The most essential element in the planning process of a public health campaign is a specific purpose. A campaign purpose determines the goals, the objectives, and the plans of a public health campaign. Finance is crucial in ensuring that a public health campaign remains sufficiently funded. Nonetheless, social stigma can really frustrate the assessment of the youth STDs campaign.
A public health campaign is a pragmatic process that requires the public health campaigners to have an in-depth understanding of the several factors that influence the outcome of the campaign (Westmaas, Gill-Rivas, & Silver, 2006). Public health workers, who are willing to plan a public health campaign, must understand the most efficient elements of the planning, the aspects that influence the campaign process, and the elements that inhibit the planning process (Eriksen, 2005). Hence, this essay provides a description of the most valuable element of the planning process, an essential planning factor, and a possible inhibiting factor in a desired youth campaign against sexually transmitted infections.
A Valuable Element in the Planning Process
A public health campaign is solely a plan that creates awareness about a certain health program and its imperativeness. The valuable element of a health campaign is the campaign purpose (QuitNet, 2011, para. 1). During the campaign planning process, the purpose of the campaign is the one that determines the strategies to employ, the decisions to consider, the programs to incorporate, the actions to take, and the implementation process to adopt. According to Eriksen (2005), a campaign purpose enables the health workers to establish the critical issues and address the campaign goals and the objectives.
Finance as an Aiding Factor in the Campaign
An unsponsored program may not succeed. A facilitating factor, finance, facilitates the planning and execution of a public health campaign (Sorenson, 2003). The financial stability of a campaign program determines the effectiveness of the associated plans of a campaign, such as the public forum initiatives, the media campaigns, verbal campaigns, and other essential strategies (RE3, 2011, para. 2). A campaign against STDs contains broad schemes and plans that occur throughout the initiation stage to the implementation stage. Resnick and Siegel (2013) state that finance helps the campaigners to organize and fund the marketing plans and the communication strategies that facilitate an effective health campaign.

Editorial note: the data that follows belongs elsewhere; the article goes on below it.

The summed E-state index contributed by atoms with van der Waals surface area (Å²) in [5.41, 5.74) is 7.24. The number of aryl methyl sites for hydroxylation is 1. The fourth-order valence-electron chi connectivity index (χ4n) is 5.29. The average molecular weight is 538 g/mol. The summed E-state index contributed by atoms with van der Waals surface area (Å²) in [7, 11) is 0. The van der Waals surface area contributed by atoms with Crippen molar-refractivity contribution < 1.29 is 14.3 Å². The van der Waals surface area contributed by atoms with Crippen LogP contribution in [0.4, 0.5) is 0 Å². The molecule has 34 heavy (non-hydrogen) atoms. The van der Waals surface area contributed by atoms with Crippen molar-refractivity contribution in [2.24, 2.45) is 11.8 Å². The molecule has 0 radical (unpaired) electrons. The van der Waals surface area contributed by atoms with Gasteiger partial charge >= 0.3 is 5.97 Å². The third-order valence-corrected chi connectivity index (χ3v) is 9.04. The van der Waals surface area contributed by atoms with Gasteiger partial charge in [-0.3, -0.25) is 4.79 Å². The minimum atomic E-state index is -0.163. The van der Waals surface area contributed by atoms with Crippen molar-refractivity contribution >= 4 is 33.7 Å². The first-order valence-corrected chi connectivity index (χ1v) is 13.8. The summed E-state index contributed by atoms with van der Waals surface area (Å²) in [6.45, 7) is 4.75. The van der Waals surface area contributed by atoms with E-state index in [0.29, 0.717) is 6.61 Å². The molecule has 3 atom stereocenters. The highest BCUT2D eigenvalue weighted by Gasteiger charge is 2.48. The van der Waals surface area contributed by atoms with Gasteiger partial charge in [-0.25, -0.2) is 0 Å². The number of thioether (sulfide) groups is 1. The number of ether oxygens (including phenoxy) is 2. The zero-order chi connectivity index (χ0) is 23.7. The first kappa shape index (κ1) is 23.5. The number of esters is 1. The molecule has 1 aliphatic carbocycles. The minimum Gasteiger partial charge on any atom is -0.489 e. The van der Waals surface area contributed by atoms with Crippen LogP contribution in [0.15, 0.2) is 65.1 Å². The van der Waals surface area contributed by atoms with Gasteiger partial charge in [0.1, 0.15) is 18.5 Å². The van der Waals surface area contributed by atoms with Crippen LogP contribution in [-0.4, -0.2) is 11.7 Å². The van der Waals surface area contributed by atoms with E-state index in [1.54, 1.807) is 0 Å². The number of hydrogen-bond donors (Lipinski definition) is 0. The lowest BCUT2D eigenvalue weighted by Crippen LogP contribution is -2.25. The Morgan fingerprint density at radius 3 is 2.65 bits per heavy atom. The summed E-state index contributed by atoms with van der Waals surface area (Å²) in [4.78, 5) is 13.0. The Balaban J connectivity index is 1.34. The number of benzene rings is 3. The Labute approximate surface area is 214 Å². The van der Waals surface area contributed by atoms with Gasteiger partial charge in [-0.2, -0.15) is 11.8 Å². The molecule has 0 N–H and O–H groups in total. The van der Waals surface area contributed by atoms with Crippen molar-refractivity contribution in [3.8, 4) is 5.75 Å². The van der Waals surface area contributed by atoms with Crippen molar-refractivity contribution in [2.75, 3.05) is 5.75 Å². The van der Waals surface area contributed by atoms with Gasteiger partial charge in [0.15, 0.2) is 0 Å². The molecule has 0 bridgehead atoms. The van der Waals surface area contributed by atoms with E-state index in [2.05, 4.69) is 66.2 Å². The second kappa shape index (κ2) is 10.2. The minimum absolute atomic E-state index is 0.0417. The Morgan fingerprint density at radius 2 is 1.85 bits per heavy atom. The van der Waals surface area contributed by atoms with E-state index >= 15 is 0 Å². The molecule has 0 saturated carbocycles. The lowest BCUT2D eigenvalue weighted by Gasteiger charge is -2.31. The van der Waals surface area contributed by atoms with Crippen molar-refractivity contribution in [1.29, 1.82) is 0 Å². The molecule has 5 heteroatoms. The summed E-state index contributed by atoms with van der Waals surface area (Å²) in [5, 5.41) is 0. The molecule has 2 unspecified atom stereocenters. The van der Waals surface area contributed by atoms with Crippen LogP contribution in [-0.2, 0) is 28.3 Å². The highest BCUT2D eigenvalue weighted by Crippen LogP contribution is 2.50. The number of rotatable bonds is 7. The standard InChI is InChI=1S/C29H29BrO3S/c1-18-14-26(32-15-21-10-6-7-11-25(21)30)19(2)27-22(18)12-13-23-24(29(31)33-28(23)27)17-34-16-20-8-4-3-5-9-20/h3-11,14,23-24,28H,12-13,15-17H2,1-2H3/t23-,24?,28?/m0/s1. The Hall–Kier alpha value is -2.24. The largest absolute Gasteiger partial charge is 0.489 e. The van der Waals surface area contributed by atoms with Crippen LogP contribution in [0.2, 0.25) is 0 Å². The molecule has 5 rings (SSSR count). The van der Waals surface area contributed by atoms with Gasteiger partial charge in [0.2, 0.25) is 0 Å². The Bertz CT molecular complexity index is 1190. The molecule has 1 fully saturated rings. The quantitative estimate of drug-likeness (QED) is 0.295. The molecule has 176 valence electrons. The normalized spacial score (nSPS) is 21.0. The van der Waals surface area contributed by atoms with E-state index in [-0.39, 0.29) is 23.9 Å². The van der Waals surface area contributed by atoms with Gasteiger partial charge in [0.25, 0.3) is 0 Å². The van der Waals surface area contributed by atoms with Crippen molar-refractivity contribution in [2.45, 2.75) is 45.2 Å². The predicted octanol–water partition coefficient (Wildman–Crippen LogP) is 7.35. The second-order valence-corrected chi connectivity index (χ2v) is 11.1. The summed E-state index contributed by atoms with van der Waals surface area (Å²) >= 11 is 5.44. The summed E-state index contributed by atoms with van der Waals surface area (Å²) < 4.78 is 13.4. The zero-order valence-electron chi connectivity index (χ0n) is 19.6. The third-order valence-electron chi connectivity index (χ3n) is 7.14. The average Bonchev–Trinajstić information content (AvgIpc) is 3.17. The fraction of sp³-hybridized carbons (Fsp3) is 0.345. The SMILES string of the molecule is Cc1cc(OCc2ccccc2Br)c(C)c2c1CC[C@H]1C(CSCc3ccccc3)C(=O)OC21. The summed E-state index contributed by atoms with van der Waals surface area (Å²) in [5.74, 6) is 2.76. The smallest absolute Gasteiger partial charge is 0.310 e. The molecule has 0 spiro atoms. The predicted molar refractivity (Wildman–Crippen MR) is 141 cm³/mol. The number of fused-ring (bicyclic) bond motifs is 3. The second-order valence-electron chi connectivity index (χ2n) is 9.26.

An Inhibiting Factor in the STDs Campaign
A health campaign about STDs requires an appraisal system that will assess the gradual effectiveness of the initiated plan (Virginia Department of Health, 2011, para. 1). An inhibiting factor- social stigma may affect the progressive assessment of a campaign. Stigmatization concerning STDs may never end as long as the victims consider the infections to be life threatening and socially distressing (It’s Your Sex Life, 2011, para. 3). The final strategy of a health campaign is assessment, which requires the healthcare officials to take field surveys. According to Sorenson (2003), social stigmatization may affect the outcome of the assessment process that would require compliant STDs victims to participate.
A public health STDs campaign is a demanding process governed by a specific purpose or a specific aim. The campaign undergoes several pragmatic phases that require effective marketing plans and communication strategies. The planning process of a public health STDs campaign requires an understanding of the factors that facilitate an effective planning procedure and the factors that inhibit a successful planning. With a sufficient financial support, campaigners can plan the STDs campaigns with ease. However, social stigmatization and social attitudes among the youth can be impediments to a successful monitoring process of a public health STDs campaign.
Eriksen, M. (2005). Lessons Learned from Public Health Efforts and Their Relevance to Preventing Childhood Obesity. BMC Public Health, 1(2), 1-25.
It’s Your Sex Life: Why consent matters. (2011). Web.
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Resnick, E., & Siegel, M. (2013). Marketing Public Health: Strategies to Promote Social Change. Burlington, MA: Jones and Bartlett Learning.
Sorenson, S. (2003). Funding Public Health: The Public’s Willingness to Pay for Domestic Violence Prevention Programming. American Journal of Public Health, 93(11), 1934-1938.
Virginia Department of Health. (2011). Quit Now Virginia. Web.
Westmaas, J., Gil-Rivas, V., & Silver, C. (2006). Designing and Implementing Interventions to Promote Health and Prevent Illness. Web.